Biden's Pledge to Nominate Black Woman to SCOTUS in Spotlight as Breyer Plans Retirement

News of Supreme Court Justice Stephen Breyer's retirement on Tuesday has sparked a flurry of media speculation about who may be the next person to take a seat on America's highest court, and a 2020 pledge from the president could narrow down the list of potential candidates.

President Joe Biden made a promise that he would nominate a Black woman to the Supreme Court during a March 2020 presidential candidates debate in Washington, D.C. as part of his commitment to creating a government "that reflects the nation."

I am committed that if I'm elected president and have an opportunity to appoint someone to the courts, I'll appoint the first Black woman to the courts, Biden said. "It's required that they have representation now. It's long overdue."

The nomination of a Black woman to the court would represent a historic first, as only two African American men, Thurgood Marshall and Clarence Thomas, have held seats on the court. Thomas was nominated by former President George H. W. Bush in 1991, and Marshall was nominated by former President Lyndon B. Johnson in 1967.

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Biden has pledged to make the federal government "look like America." Here, he speaks on racial equity with Vice President Kamala Harris before signing executive orders in the State Dining Room of the White House on January 26, 2021. Photo by MANDEL NGAN/AFP via Getty Images

With liberal interests standing at a significant disadvantage in the 6-3 conservative court, replacing Breyer, who at 83 is the oldest member of the Supreme Court, has been a priority for the party. Breyer was appointed in 1994 under then-President Bill Clinton and is one of the oldest serving justices in American history. Progressives have made calls for him to retire in order to ensure that Biden would be the one to choose a younger justice to take his place.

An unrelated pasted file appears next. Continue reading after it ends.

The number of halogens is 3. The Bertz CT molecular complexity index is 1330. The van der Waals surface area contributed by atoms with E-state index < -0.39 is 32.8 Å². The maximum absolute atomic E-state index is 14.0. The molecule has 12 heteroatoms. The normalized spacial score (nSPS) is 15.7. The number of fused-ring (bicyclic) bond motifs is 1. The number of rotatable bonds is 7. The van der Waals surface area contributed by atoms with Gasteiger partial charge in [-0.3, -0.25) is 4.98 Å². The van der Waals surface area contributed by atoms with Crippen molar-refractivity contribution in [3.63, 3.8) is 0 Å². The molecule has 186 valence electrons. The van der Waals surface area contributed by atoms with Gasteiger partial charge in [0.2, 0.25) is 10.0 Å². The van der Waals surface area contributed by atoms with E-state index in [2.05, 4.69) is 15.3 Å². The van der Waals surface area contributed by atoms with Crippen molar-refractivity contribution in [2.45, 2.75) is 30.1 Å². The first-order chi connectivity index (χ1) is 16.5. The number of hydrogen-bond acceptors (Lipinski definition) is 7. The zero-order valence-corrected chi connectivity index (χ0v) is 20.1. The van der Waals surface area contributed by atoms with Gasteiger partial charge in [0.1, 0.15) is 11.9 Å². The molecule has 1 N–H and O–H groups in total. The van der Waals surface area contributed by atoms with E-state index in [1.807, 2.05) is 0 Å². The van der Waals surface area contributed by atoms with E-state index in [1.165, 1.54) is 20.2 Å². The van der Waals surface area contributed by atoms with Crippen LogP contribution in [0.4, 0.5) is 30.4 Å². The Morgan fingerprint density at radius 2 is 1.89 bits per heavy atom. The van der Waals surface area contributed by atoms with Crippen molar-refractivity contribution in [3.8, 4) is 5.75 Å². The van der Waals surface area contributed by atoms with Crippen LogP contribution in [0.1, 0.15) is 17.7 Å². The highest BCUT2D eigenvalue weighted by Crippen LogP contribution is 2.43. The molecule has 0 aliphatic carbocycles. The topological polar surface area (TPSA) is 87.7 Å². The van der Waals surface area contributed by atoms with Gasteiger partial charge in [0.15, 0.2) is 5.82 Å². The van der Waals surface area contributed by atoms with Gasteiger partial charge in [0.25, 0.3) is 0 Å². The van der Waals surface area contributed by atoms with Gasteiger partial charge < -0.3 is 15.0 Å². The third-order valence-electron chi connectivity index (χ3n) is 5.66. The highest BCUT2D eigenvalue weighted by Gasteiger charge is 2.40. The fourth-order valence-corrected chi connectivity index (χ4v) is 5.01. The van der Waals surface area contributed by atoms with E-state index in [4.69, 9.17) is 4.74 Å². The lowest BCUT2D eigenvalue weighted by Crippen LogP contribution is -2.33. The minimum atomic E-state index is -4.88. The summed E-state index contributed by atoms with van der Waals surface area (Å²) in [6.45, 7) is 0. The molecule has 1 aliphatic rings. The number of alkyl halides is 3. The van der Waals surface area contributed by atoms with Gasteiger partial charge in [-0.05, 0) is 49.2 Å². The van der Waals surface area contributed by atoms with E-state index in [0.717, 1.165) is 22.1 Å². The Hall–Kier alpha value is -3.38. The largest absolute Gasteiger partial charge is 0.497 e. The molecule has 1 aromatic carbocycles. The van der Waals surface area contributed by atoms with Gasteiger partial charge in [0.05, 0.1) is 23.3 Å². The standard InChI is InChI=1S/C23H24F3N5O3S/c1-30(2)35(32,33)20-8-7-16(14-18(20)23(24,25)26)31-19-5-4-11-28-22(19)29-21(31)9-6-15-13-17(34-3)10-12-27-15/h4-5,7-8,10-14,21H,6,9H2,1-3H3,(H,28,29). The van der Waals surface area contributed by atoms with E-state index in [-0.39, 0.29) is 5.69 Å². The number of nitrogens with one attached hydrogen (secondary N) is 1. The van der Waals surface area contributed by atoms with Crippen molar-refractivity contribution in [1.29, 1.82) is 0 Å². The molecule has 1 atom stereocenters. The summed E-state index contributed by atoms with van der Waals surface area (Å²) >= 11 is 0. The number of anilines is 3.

With his retirement set for the end of the current court term in October, discussions around a fall nomination are likely to ramp up. With the exception of Justice Elena Kagan, who was the U.S. solicitor general, 12 of the last 13 confirmed justices presided over appellate courts during their time of appointment.

The Biden administration has so far nominated eight black women to the U.S. Court of Appeals with five of them being confirmed so far. The women who have been confirmed include Ketanji Brown Jackson, Candace Jackson-Akiwumi, Tiffany P. Cunningham, Eunice C. Lee and Holly A. Thomas. His nominations of J. Michelle Childs, Arianna J. Freeman and Nancy Abudu are currently pending.

Of these appointees, Ketanji Brown Jackson could stand as a potential front runner. She was appointed to the of Appeals for the D.C. Circuit which has been considered a stepping stone to the Supreme Court. Five of the past 13 justices served on the D.C. court, far exceeding the representation of any other court of appeals within the nation's highest court.

"We are putting together a list of a group of African American women who are qualified and have the experience to be on the court," Biden told reporters during an address in June 2020. "I am not going to release that until we go further down the line in vetting them, as well."